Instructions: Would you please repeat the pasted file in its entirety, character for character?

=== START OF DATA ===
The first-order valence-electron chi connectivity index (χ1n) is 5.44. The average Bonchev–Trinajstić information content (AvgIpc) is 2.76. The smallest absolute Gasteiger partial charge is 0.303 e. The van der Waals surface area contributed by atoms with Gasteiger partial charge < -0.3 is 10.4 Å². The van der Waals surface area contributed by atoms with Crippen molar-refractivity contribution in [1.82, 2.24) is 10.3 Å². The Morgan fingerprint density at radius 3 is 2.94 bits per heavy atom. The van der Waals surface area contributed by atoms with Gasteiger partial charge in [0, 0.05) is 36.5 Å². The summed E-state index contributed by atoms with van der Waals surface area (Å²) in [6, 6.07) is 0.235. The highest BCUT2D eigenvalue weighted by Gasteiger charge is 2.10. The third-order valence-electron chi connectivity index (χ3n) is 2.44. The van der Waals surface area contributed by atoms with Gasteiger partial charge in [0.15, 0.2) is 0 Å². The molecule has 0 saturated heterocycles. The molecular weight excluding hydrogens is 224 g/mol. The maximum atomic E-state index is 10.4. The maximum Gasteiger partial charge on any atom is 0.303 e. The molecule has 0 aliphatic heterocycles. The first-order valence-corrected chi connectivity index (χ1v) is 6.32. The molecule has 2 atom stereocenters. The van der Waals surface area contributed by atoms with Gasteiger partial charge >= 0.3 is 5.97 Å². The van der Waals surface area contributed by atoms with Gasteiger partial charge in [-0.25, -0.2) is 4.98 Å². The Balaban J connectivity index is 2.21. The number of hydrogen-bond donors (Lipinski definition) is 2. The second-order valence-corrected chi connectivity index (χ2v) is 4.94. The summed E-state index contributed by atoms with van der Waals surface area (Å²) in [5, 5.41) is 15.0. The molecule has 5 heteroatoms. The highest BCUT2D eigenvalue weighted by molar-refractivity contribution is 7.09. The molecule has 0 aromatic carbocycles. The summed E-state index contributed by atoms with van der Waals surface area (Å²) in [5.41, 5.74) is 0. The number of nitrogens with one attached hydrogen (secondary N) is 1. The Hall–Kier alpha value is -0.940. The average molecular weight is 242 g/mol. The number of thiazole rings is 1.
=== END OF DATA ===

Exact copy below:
The first-order valence-electron chi connectivity index (χ1n) is 5.44. The average Bonchev–Trinajstić information content (AvgIpc) is 2.76. The smallest absolute Gasteiger partial charge is 0.303 e. The van der Waals surface area contributed by atoms with Gasteiger partial charge < -0.3 is 10.4 Å². The van der Waals surface area contributed by atoms with Crippen molar-refractivity contribution in [1.82, 2.24) is 10.3 Å². The Morgan fingerprint density at radius 3 is 2.94 bits per heavy atom. The van der Waals surface area contributed by atoms with Gasteiger partial charge in [0, 0.05) is 36.5 Å². The summed E-state index contributed by atoms with van der Waals surface area (Å²) in [6, 6.07) is 0.235. The highest BCUT2D eigenvalue weighted by Gasteiger charge is 2.10. The third-order valence-electron chi connectivity index (χ3n) is 2.44. The van der Waals surface area contributed by atoms with Gasteiger partial charge in [0.15, 0.2) is 0 Å². The molecule has 0 saturated heterocycles. The molecular weight excluding hydrogens is 224 g/mol. The maximum atomic E-state index is 10.4. The maximum Gasteiger partial charge on any atom is 0.303 e. The molecule has 0 aliphatic heterocycles. The first-order valence-corrected chi connectivity index (χ1v) is 6.32. The molecule has 2 atom stereocenters. The van der Waals surface area contributed by atoms with Gasteiger partial charge >= 0.3 is 5.97 Å². The van der Waals surface area contributed by atoms with Gasteiger partial charge in [-0.25, -0.2) is 4.98 Å². The Balaban J connectivity index is 2.21. The number of hydrogen-bond donors (Lipinski definition) is 2. The second-order valence-corrected chi connectivity index (χ2v) is 4.94. The summed E-state index contributed by atoms with van der Waals surface area (Å²) in [5, 5.41) is 15.0. The molecule has 5 heteroatoms. The highest BCUT2D eigenvalue weighted by molar-refractivity contribution is 7.09. The molecule has 0 aromatic carbocycles. The summed E-state index contributed by atoms with van der Waals surface area (Å²) in [5.41, 5.74) is 0. The number of nitrogens with one attached hydrogen (secondary N) is 1. The Hall–Kier alpha value is -0.940. The average molecular weight is 242 g/mol. The number of thiazole rings is 1.